Betsy DeVos and The trump administration have released their proposed rule on how schools should handle cases of sexual violence. If the proposed rule becomes law, survivors will lose access to their education and schools will continue to sweep sexual violence under the rug. The new rule will stop survivors from coming forward and make schools more dangerous for all students.

Here’s the good news, this proposed rule isn’t law yet! Learn More:

What does the Notice-and-Comment and Why Does it Matter?

The Department of Education issues regulations, which are requirements with which all schools that receive federal funding must comply. Like laws, these regulations are legally binding. The Department of Education will soon be soliciting public input on its new proposed regulations through “notice and comment.” The Department is legally required to respond to the input it receives from people like us through notice and comment when it issues its final regulations next year. If the Department has not sufficiently responded to our comments, if the Department cannot properly explain its reasoning, or if the regulations themselves violate Title IX, a court can strike down the Department’s regulations.

That makes our voices powerful.

Because courts can strike down regulations that don’t adequately respond to our comments, writing a detailed comment is an important way for all of us — students, parents, teachers, advocates, concerned citizens — to influence the Department of Education. Here is the proposed rule we can comment on.

How can I make sure that the Department takes my comment seriously? 

Quality, not quantity, is the name of the game. The Department will take one thoughtful, well-organized, data-driven comment more seriously than hundreds of identical (or nearly identical) form letters. As Regulations.gov puts it, “The comment process is not a vote – one well supported comment is often more influential than a thousand form letters.” So, if you can, take the time to write an original comment — tips on how to do that below.

We’re also able to assist you one-on-one, too — feel free to reach out to student-for-ix@knowyourix.org for guidance.

  • Use data and narratives strategically: Unfortunately, the comment process privileges the use of “objective” evidence, like data. Using data to back up your point may help your contribution be taken more seriously than solely supplying narratives in support of your claims. Consider using both.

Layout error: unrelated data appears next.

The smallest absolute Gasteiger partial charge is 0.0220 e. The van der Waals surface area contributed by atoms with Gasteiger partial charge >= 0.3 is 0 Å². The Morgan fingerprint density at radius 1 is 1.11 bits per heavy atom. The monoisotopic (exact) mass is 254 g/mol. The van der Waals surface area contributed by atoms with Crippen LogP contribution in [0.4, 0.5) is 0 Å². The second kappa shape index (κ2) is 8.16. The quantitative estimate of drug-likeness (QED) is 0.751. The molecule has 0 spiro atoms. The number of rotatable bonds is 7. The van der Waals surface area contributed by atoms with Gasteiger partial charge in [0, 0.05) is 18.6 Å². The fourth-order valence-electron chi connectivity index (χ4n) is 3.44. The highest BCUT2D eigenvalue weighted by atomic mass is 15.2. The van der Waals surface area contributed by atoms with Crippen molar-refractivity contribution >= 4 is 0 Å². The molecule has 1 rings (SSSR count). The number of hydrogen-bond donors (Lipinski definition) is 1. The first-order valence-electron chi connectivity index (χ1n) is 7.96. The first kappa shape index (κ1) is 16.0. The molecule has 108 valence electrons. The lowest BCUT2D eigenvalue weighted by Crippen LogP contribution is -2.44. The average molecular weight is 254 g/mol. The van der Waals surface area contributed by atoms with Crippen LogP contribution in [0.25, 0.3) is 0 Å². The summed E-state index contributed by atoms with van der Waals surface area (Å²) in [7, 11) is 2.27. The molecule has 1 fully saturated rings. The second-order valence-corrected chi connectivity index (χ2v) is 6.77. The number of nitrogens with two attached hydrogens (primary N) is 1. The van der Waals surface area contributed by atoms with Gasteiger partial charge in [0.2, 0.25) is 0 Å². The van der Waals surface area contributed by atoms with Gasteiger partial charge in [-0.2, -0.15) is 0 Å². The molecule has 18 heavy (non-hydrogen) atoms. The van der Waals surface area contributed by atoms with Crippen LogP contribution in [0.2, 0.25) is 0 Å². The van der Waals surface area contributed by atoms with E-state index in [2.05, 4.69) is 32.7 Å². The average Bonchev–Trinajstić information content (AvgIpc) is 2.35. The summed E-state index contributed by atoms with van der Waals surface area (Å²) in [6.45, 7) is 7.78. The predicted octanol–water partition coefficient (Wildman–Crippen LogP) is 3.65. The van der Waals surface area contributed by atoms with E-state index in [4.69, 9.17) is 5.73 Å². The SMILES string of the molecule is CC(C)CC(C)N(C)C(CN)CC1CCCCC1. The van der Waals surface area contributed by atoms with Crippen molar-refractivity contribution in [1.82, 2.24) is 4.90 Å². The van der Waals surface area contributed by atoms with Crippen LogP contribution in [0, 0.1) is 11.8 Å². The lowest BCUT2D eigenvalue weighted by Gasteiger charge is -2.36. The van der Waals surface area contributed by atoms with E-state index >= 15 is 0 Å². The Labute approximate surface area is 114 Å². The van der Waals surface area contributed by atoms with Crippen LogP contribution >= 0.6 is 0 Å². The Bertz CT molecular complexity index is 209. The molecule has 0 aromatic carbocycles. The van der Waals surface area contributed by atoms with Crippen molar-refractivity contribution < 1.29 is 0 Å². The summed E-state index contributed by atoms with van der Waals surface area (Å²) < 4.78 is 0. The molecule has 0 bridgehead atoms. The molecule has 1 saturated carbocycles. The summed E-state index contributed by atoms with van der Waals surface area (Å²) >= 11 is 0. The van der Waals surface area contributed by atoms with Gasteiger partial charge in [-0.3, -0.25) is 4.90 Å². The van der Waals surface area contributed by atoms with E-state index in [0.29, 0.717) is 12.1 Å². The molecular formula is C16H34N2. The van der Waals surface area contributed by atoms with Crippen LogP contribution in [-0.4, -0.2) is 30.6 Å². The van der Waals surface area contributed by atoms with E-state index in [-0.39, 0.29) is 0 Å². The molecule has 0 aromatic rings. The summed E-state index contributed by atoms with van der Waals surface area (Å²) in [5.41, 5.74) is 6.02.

• Raise more concerns, not less: The more concerns you raise, the more the Department of Education has to read and respond to. That means that writing a long, multi-pronged comment can help delay the Department from issuing its final regulation. Every day that passes without this awful proposed rule becoming law is another day a survivor can count on support from their school. Raising many concerns can also make it more likely the Department will slip up and neglect to adequately respond to a comment; that means, doing so can increase the likelihood that a court will strike down the final regulation because the Department failed to adequately respond to your comment. Finally, raising lots of concerns can be useful because one of them just might actually persuade the Department!  

  • Clearly organize your comment: A clearly organized comment is a stronger comment. Contractors will most likely be hired to read and categorize your comment — they may not be familiar with Title IX, so help them do a better job by clearly identifying the specific issues and the text you are commenting on. For instance, if you’re commenting on a particular proposal in the regulation, include the page number where the proposal appears. If your comment is lengthy, use clear headers to organize the various sections of your comment.

  • Suggest Alternatives: Try to address trade-offs and counterpoints to the arguments you make — and then rebut them. Try also to suggest alternatives to parts of the regulation with which you disagree. (That can include not regulating at all!) Trying to understand what the Department is most concerned about — and then suggesting a better, more equitable, or more effective way to address that concern — may make the Department take your comment more seriously. Finally, the Department has asked for specific feedback on a number of questions (see p. 85-88) — if you’re so inclined, take a stab at answering some or all of those.

    Most of all, remember that you have an important voice. Please use it.


    This webpage is heavily influenced by the work of Richard G. Stoll, Effective Written Comments in Informal Rulemaking, Admin. L. & Reg. News, Summer 2007, 15-17.


More information at Know Your IX